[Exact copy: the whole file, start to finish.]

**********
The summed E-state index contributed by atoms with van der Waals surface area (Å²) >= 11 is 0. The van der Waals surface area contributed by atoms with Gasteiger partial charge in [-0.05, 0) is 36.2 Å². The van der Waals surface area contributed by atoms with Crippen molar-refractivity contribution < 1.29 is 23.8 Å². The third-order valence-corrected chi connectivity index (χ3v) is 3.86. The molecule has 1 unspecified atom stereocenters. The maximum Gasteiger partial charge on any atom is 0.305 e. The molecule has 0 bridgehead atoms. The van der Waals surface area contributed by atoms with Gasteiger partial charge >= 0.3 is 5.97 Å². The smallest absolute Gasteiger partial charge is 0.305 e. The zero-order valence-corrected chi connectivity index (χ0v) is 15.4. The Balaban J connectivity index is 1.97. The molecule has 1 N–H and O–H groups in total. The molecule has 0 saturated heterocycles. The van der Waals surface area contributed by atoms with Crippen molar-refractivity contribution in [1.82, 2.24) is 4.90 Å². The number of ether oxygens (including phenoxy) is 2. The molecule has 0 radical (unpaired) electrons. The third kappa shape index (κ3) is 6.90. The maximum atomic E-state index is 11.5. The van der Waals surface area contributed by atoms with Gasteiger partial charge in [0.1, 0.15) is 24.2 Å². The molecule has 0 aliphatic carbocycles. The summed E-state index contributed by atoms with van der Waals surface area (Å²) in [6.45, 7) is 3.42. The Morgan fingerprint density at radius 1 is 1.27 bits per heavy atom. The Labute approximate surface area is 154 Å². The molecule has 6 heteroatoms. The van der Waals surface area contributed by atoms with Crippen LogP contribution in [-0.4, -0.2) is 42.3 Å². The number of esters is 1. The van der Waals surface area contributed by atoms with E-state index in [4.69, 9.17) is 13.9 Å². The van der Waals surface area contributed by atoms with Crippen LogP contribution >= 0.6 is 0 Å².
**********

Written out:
The summed E-state index contributed by atoms with van der Waals surface area (Å²) >= 11 is 0. The van der Waals surface area contributed by atoms with Gasteiger partial charge in [-0.05, 0) is 36.2 Å². The van der Waals surface area contributed by atoms with Crippen molar-refractivity contribution < 1.29 is 23.8 Å². The third-order valence-corrected chi connectivity index (χ3v) is 3.86. The molecule has 1 unspecified atom stereocenters. The maximum Gasteiger partial charge on any atom is 0.305 e. The molecule has 0 bridgehead atoms. The van der Waals surface area contributed by atoms with Gasteiger partial charge >= 0.3 is 5.97 Å². The smallest absolute Gasteiger partial charge is 0.305 e. The zero-order valence-corrected chi connectivity index (χ0v) is 15.4. The Balaban J connectivity index is 1.97. The molecule has 1 N–H and O–H groups in total. The molecule has 0 saturated heterocycles. The van der Waals surface area contributed by atoms with Crippen molar-refractivity contribution in [1.82, 2.24) is 4.90 Å². The number of ether oxygens (including phenoxy) is 2. The molecule has 0 radical (unpaired) electrons. The third kappa shape index (κ3) is 6.90. The maximum atomic E-state index is 11.5. The van der Waals surface area contributed by atoms with Gasteiger partial charge in [0.1, 0.15) is 24.2 Å². The molecule has 0 aliphatic carbocycles. The summed E-state index contributed by atoms with van der Waals surface area (Å²) in [6.45, 7) is 3.42. The Morgan fingerprint density at radius 1 is 1.27 bits per heavy atom. The Labute approximate surface area is 154 Å². The molecule has 6 heteroatoms. The van der Waals surface area contributed by atoms with Crippen LogP contribution in [-0.4, -0.2) is 42.3 Å². The number of esters is 1. The van der Waals surface area contributed by atoms with E-state index in [4.69, 9.17) is 13.9 Å². The van der Waals surface area contributed by atoms with Crippen LogP contribution >= 0.6 is 0 Å².